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Life in a female prison

A new book offers chilling insight into the grim conditions at Russias female penal colonies.

Published: December 5, 2012 (Issue # 1738)



  • Inmates standing in a yard at a womens prison in the Udmurtia republic.
    Photo: YURY TUTOV / AP

A group of St. Petersburg sociologists have published their insights into the lives of Russias imprisoned women. Titled Before and After Prison: Womens Stories, the book (in Russian) blends uncensored stories written by prisoners with a professional assessment of the plight of the countrys female prison population.

There were thirty of us sharing the same room in the colony, recalled Galina, a prisoner whose story is included in the book. It was awful, and really felt like barracks. And there was only one toilet room with two toilets in it per one detachment of three hundred people, who had a total of half an hour in the morning to use this toilet. It was surreal. [] We hardly ever had hot water, and the toilets, if they broke, would not be repaired. It was a concentration camp.

I remember we did not have any water at all for a few days, and it was raining. We collected some rainwater that was falling from the roof in a basin, and then boiled it and drank it, Galina said.

According to official statistics, Russias total prison population in 2012 amounted to 714,000, with women representing 59,000 of them, or 8.3 percent. Conditions in Russian prisons have been examined before but the research has mainly been carried out by lawyers and human rights advocates. The studies have also been general and have not touched on gender aspects at all. However, as the St. Petersburg-published book clearly proves, Russian prisons feature a series of ordeals that appear to have been designed to suppress femininity, the authors say.

A Kafkaesque lack of privacy and inexplicable humiliation was what the books authors said shocked them the most in their interviewees sobering accounts.

One complaint that was repeated over and over again in the interviews was a devastating lack of personal space, said sociologist Yelena Omelchenko, a co-author of the book. Whether you are eating or working or sleeping or showering, and even when you are using the toilet, you are exposed to others.

Toilets and showers in prisons do not have partitions. Remarkably enough, this shameful element is preserved in them even when the premises undergo full renovation. The principle of full deprivation of personal space is being kept intact.

When I discovered, during the course of my research, how they renovated a toilet in one colony, I was stunned, Omelchenko recalled. In front of a row of holes in the ground not separated by partitions they placed a large mirror. I am still not fully convinced that the person who was responsible for that interior design solution was not in fact a moral sadist.

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ALL ABOUT TOWN

Friday, Dec. 19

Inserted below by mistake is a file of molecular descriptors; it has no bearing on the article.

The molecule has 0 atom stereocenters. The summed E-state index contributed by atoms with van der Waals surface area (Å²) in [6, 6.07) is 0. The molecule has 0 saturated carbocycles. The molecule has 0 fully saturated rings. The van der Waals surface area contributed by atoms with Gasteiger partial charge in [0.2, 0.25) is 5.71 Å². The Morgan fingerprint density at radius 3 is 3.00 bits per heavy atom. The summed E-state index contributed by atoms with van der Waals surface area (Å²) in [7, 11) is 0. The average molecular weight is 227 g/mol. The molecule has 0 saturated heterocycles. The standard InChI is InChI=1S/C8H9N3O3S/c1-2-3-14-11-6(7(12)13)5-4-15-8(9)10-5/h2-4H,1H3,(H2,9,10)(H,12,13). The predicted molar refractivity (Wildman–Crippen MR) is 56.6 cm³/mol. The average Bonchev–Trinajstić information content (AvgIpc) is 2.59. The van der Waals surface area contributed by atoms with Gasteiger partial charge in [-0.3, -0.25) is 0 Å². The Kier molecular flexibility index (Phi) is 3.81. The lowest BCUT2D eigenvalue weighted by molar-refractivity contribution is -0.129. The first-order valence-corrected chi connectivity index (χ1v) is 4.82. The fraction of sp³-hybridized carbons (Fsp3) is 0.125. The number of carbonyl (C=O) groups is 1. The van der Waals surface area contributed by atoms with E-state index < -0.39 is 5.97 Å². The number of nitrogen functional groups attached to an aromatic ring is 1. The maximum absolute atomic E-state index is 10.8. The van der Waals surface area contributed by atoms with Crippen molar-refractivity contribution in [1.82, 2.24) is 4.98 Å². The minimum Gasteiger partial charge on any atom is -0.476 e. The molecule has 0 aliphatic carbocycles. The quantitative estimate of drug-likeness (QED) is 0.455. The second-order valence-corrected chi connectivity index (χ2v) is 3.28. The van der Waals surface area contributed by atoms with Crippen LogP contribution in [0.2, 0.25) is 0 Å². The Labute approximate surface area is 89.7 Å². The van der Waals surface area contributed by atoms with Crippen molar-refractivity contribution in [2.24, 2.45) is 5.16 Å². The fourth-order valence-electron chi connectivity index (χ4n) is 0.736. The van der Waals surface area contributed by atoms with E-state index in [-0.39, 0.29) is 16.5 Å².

Test your mastery of parlor games during Game Evening at the British Book Center. Learn how to play a variety of classic, mentally challenging games and use your newly acquired skills to crush weaker opponents. The event beings at 5 p.m.



Saturday, Dec. 20


The citys Babushkina Park on Prospekt Obukhovskoy Oborony will be invaded by dozens of rocking-and-rolling Santa Clauses during todays Santa Claus Parade. Not only will they parade through the park but there will also be competitions amongst the festively-clad participants and a musical master class. There will also be a prize for the best-dressed Santa Claus.


Stock up your record collection during the Vinyl Christmas Sale at the KL10TCH bar on Konyushennaya ploschad today. Spend the afternoon perusing the records for sale while listening the classic, clean sound of records spinning out hits from a variety of musical genres and time periods.



Sunday, Dec. 21


The Zenit St. Petersburg basketball team returns to the northern capital this evening for a matchup with Krasny Oktyabr, a Volgograd-based basketball club. Tickets for the game, which tips off at 6 p.m. this evening, can be purchased on the clubs website or at their arena, Sibur Arena, on Krestovsky island.


Satisfy your sugar cravings during Sweet New Year, an ongoing seasonal festival at the Raduga shopping center. Each weekend of December will welcome hungry visitors to taste hundreds of different kinds of desserts made from a plethora of sweet treats. Workshops are open to visitors and seasonal gifts can also be purchased for those rushing to finish their New Year shopping.



Monday, Dec. 22


Pick out the latest fashions as holiday gifts for loved ones or as early presents for yourself during the Christmas Design Sale at Kraft on Obvodny Kanal, starting on Dec. 20 and continuing through Dec. 27. Designer clothes will be on sale every day of the week or you can buy something more festive to decorate the home while sipping on hot coffee and perusing the various master classes.



Tuesday, Dec. 23


Meet Arctic explorers Fedor Konukhov and Viktor Simonov during SPIBAs and Capital Legal Services event Arctic Expedition this morning in the Mertens House business center at 21 Nevsky Prospekt. The meeting will discuss the explorers ongoing eco-social project and how companies can use the project as a unique marketing opportunity. Email office@spiba.ru by Dec. 22 if you wish to attend.



Wednesday, Dec. 24


The Anglican Church of St. Petersburg we will be holding a Christmas Eve service at 7 p.m. led by Rev Wm. Shepley Curtis of the Episcopal Church. The service will be held at the Swedish Church at 1/3 Malaya Konyushennaya Ulitsa.



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